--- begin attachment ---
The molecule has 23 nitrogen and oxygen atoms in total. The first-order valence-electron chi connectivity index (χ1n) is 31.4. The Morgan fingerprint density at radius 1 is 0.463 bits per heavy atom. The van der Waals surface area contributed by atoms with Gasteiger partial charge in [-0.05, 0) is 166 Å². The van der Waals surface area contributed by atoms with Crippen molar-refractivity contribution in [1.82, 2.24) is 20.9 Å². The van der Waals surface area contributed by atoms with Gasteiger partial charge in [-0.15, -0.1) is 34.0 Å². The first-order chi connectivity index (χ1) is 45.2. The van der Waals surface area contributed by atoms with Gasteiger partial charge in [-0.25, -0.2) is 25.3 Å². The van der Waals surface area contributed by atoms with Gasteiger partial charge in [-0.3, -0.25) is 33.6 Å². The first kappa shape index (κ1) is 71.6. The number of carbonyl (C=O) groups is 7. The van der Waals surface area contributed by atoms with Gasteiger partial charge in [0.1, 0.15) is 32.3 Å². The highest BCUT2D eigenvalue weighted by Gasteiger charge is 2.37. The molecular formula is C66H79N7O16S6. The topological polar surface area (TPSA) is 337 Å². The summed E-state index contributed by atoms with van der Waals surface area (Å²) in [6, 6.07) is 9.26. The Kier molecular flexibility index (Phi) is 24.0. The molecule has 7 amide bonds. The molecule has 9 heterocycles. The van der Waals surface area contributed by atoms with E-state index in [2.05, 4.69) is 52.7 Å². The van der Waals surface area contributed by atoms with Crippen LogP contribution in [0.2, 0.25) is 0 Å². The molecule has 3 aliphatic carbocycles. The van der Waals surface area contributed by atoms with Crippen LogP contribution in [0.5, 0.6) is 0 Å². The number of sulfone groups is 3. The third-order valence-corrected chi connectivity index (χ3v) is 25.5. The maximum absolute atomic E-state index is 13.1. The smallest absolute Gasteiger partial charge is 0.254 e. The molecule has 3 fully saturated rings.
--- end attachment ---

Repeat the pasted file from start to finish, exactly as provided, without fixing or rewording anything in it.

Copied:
The molecule has 23 nitrogen and oxygen atoms in total. The first-order valence-electron chi connectivity index (χ1n) is 31.4. The Morgan fingerprint density at radius 1 is 0.463 bits per heavy atom. The van der Waals surface area contributed by atoms with Gasteiger partial charge in [-0.05, 0) is 166 Å². The van der Waals surface area contributed by atoms with Crippen molar-refractivity contribution in [1.82, 2.24) is 20.9 Å². The van der Waals surface area contributed by atoms with Gasteiger partial charge in [-0.15, -0.1) is 34.0 Å². The first-order chi connectivity index (χ1) is 45.2. The van der Waals surface area contributed by atoms with Gasteiger partial charge in [-0.25, -0.2) is 25.3 Å². The van der Waals surface area contributed by atoms with Gasteiger partial charge in [-0.3, -0.25) is 33.6 Å². The first kappa shape index (κ1) is 71.6. The number of carbonyl (C=O) groups is 7. The van der Waals surface area contributed by atoms with Gasteiger partial charge in [0.1, 0.15) is 32.3 Å². The highest BCUT2D eigenvalue weighted by Gasteiger charge is 2.37. The molecular formula is C66H79N7O16S6. The topological polar surface area (TPSA) is 337 Å². The summed E-state index contributed by atoms with van der Waals surface area (Å²) in [6, 6.07) is 9.26. The Kier molecular flexibility index (Phi) is 24.0. The molecule has 7 amide bonds. The molecule has 9 heterocycles. The van der Waals surface area contributed by atoms with E-state index in [2.05, 4.69) is 52.7 Å². The van der Waals surface area contributed by atoms with Crippen LogP contribution in [0.2, 0.25) is 0 Å². The molecule has 3 aliphatic carbocycles. The van der Waals surface area contributed by atoms with Crippen LogP contribution in [0.5, 0.6) is 0 Å². The number of sulfone groups is 3. The third-order valence-corrected chi connectivity index (χ3v) is 25.5. The maximum absolute atomic E-state index is 13.1. The smallest absolute Gasteiger partial charge is 0.254 e. The molecule has 3 fully saturated rings.